• LTR Org Chart

    Jay Fields
    7 Jan 2015 | 5:45 am
    Most traditional organizations have an Org Chart that looks similar to the following:Org Charts displayed in this way emphasize the chain of command. A quick look at a node in this Org Chart will let you know who someone reports to and who reports to them. The chart gives a clear indication of responsibility; it also gives an impression of "who's in charge" and how far away you are from the top.Several years ago I joined ThoughtWorks (TW). TW (at least, when I was there) boasted of their Flat Org Chart and it's advantages.A flat organization (also known as horizontal…
  • Making Remote Work: Tools

    Jay Fields
    6 Jan 2015 | 5:27 am
    I recently wrote about my experiences working on a remote team. Within that blog entry you can find a more verbose version of the following text:Communication is what I consider to be the hardest part of remote work. I haven't found an easy, general solution. A few teammates prefer video chat, others despise it. A few teammates like the wiki as a backlog, a few haven't ever edited the wiki. Some prefer strict usage of email/chat/phone for async-unimportant/async-important/sync-urgent, others tend to use one of those 3 for all communication.As you can tell, we have several different…
  • Making Remote Work

    Jay Fields
    28 Dec 2014 | 11:32 am
    Over 18 months ago I wrote Year Five, an experience report I never imagined I would write. I closed the blog entry by saying I look forward to writing about Year Six. A year and a half later, I'm still having a hard time deciding what (if anything) I should write. My writers block isn't the result the Remote Work experiment failing. Quite the opposite, the success of the Remote Work experiment has helped shape a team I'm very proud to be a part of, and yet I find myself unable to declare victory."How can you work effectively with remote teammates" has become the most common question I hear…
 
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    Polishing Ruby + Software Releases - zenspider.com

  • minitest-sprint version 1.0.0 has been released!

    ryan davis
    3 Feb 2015 | 8:25 pm
    Runs (Get it? It’s fast!) your tests and makes it easier to rerun individual failures. Changes: 1.0.0 / 2015-01-23 1 major enhancement Birthday! home: https://github.com/seattlerb/minitest-sprint rdoc: http://docs.seattlerb.org/minitest-sprint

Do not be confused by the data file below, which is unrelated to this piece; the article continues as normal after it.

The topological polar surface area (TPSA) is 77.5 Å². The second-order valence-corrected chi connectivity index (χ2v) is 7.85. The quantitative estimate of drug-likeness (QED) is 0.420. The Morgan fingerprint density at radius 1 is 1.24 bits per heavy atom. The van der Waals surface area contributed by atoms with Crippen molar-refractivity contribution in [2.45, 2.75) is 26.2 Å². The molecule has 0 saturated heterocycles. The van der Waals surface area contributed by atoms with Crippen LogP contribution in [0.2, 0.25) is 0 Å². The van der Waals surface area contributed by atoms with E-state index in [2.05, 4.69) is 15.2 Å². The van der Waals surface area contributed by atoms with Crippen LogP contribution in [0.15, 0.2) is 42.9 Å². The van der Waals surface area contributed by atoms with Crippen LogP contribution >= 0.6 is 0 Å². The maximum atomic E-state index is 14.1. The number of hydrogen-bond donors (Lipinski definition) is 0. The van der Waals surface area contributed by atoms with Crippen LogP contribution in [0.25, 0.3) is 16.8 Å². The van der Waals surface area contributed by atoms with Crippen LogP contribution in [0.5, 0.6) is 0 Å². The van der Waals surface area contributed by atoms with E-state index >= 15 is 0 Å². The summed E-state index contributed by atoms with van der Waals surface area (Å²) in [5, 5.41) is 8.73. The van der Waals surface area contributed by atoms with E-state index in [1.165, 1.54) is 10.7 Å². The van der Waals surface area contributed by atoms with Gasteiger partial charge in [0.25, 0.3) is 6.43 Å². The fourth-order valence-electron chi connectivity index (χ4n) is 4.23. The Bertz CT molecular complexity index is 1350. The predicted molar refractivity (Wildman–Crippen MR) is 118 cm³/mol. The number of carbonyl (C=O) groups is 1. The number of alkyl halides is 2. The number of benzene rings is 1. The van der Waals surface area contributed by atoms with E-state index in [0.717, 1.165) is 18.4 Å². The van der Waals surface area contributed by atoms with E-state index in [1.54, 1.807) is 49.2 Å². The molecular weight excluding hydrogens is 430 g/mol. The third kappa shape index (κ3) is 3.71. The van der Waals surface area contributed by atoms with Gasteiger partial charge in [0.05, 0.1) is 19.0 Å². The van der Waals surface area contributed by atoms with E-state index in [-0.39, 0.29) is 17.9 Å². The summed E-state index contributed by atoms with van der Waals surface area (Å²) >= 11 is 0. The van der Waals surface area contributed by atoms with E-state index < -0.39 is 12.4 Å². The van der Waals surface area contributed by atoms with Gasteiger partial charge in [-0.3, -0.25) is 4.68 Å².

• hoe version 3.13.1 has been released!

    ryan davis
    3 Feb 2015 | 4:00 pm
    Hoe is a rake/rubygems helper for project Rakefiles. It helps you manage, maintain, and release your project and includes a dynamic plug-in system allowing for easy extensibility. Hoe ships with plug-ins for all your usual project tasks including rdoc generation, testing, packaging, deployment, and announcement.. See class rdoc for help. Hint: ri Hoe or any of the plugins listed below. For extra goodness, see: http://docs.seattlerb.org/hoe/Hoe.pdf Changes: 3.13.1 / 2015-02-03 1 bug fix: Remove deprecated test_files from spec. (igas) home: http://www.zenspider.com/projects/hoe.html code:…
  • isolate version 3.3.1 has been released!

    ryan davis
    2 Feb 2015 | 3:58 pm
    Isolate is a very simple RubyGems sandbox. It provides a way to express and automatically install your project’s Gem dependencies. Changes: 3.3.1 / 2015-02-02 1 bug fix: Remove warning on redefined method on Gem::BasicSpecification. http://github.com/jbarnette/isolate
  • omnifocus version 2.2.0 has been released!

    ryan davis
    2 Feb 2015 | 3:14 pm
    Synchronizes bug tracking systems to omnifocus. Changes: 2.2.0 / 2015-02-02 1 minor enhancement: Customizable nerd folder via OF_FOLDER. (maxim) home: https://github.com/seattlerb/omnifocus rdoc: http://docs.seattlerb.org/omnifocus
  • minitest-excludes version 2.0.0 has been released!

    ryan davis
    2 Feb 2015 | 3:03 pm
    minitest/excludes.rb extends MiniTest::Unit::TestCase to provide a clean API for excluding certain tests you don’t want to run under certain conditions. Changes: 2.0.0 / 2015-02-02 1 major enhancement: Updated for minitest 5. home: https://github.com/seattlerb/minitest-excludes rdoc: http://docs.seattlerb.org/minitest-excludes
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    Saturn Flyer with Jim Gay

  • The 4 Rules of East-oriented Code: Rule 1

    9 Feb 2015 | 4:00 pm
    4 simple rules are pretty easy to remember, but a bit harder to understand and apply. A key concept of East-oriented Code is to enforce the use of commands by returning the object receiving a message. Here’s a simple example of what that looks like: def do_something # logic for doing something omitted... self end It’s incredibly simple to follow. Here are the rules I set forth in my presentation at RubyConf: Always return self Objects may query themselves Factories are exempt Break the rules sparingly The first three are hard rules. The fourth, obviously, is more lenient.